For much of their known history, the coronaviruses were regarded as relatively benign pathogens with little potential to cause human harm. However, the emergence of SARS and MERS in recent decades has brought coronaviruses into the global spotlight. In this blog we explore why the human coronaviruses might be the next Disease X and introduce our new range of coronavirus reagents.
The coronaviruses were first characterised in the 1960s when a strain was isolated from the respiratory tract of a patient with a cold . This new group of viruses was named Coronaviridae in reference to the crown-like appearance of the Spike proteins that projected from their envelope. The coronaviruses are positive-sense single-stranded RNA viruses with genomes ranging from 26-32Kb in size.
Since the 1960s, many distinct CoVs have been identified in humans and have tended to cause mild illnesses, such as colds and urinary tract infections . However, in recent years, more pathogenic strains of CoV have emerged. These CoVs have had significant impacts on global public health and continue to shape the outlook of infectious disease prevention in the 21st century.
The first zoonotic introduction of a CoV into a human population occurred in November, 2002 in Guangdong China, when a farmer contracted the Severe Acute Respiratory Syndrome (SARS) coronavirus from a civet . Following the individual’s admission to a local hospital, the virus rapidly spread to multiple patients and staff within the facility , and within a matter of weeks it reached 37 countries, infecting a total of 8,448 individuals.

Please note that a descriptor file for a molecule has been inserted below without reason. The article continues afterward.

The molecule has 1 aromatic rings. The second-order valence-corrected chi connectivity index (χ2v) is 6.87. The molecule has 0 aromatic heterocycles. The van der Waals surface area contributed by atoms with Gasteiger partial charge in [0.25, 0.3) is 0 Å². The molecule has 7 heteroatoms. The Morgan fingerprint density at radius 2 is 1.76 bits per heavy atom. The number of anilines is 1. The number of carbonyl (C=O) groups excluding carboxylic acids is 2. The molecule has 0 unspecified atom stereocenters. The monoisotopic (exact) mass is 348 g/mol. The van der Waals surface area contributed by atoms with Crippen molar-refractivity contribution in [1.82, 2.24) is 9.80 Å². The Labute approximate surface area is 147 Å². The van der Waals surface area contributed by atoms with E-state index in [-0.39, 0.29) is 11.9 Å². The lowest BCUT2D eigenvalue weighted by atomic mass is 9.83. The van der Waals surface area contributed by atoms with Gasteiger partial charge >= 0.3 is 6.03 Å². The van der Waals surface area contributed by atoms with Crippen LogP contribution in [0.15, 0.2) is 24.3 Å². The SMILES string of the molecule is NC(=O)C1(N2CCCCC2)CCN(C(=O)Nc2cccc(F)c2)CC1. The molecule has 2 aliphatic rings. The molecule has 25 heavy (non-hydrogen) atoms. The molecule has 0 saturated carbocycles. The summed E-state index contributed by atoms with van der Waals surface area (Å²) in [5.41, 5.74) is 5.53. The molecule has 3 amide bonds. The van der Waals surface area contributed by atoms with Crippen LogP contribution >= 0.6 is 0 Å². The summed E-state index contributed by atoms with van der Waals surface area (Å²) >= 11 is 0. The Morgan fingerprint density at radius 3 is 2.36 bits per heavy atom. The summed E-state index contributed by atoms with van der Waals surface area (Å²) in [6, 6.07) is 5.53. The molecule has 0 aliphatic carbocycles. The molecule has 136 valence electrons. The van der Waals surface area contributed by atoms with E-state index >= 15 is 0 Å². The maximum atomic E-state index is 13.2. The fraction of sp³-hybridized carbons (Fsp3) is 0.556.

During the outbreak’s onset, there was widespread concern by public health authorities and governments that high mortality and morbidity rates could make SARS a rival of the 1918 influenza pandemic that resulted in nearly 50 million deaths . Yet in spite of SARS’s rapid proliferation, the virus fell short of the devastating mortalities that many feared. Rather, it was the economic toll of SARS that had the greatest impact on the global community. Sectors like travel and tourism were hit the hardest as people cancelled flights amidst health warnings, though many other sectors were affected, such as manufacturing and education . In some regions, household incomes declined by as much as 23% . In Boston and New York City, April Fools pranks created such a sense of panic that local businesses in Chinatowns experienced substantial losses . Overall estimates suggest that the epidemic cost upwards of $100 billion USD (that’s nearly $11 million per case of infection) – a disproportionate figure, even for a virus as contagious as SARS .